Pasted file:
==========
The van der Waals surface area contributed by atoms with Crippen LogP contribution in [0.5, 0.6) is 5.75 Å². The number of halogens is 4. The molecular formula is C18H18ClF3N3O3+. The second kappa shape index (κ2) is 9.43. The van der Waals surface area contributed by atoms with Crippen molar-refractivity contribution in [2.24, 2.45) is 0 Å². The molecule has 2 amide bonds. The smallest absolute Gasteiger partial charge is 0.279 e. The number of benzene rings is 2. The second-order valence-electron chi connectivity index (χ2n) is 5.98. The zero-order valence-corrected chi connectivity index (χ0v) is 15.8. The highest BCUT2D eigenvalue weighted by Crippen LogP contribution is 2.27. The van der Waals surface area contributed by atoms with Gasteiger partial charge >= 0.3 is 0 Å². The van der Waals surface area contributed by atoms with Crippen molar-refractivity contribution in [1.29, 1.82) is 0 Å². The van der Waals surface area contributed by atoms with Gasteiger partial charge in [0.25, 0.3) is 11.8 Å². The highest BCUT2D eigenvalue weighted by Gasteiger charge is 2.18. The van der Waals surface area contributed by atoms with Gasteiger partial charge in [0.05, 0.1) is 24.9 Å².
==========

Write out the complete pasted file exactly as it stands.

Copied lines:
The van der Waals surface area contributed by atoms with Crippen LogP contribution in [0.5, 0.6) is 5.75 Å². The number of halogens is 4. The molecular formula is C18H18ClF3N3O3+. The second kappa shape index (κ2) is 9.43. The van der Waals surface area contributed by atoms with Crippen molar-refractivity contribution in [2.24, 2.45) is 0 Å². The molecule has 2 amide bonds. The smallest absolute Gasteiger partial charge is 0.279 e. The number of benzene rings is 2. The second-order valence-electron chi connectivity index (χ2n) is 5.98. The zero-order valence-corrected chi connectivity index (χ0v) is 15.8. The highest BCUT2D eigenvalue weighted by Crippen LogP contribution is 2.27. The van der Waals surface area contributed by atoms with Gasteiger partial charge >= 0.3 is 0 Å². The van der Waals surface area contributed by atoms with Crippen molar-refractivity contribution in [1.29, 1.82) is 0 Å². The van der Waals surface area contributed by atoms with Gasteiger partial charge in [0.25, 0.3) is 11.8 Å². The highest BCUT2D eigenvalue weighted by Gasteiger charge is 2.18. The van der Waals surface area contributed by atoms with Gasteiger partial charge in [0.05, 0.1) is 24.9 Å².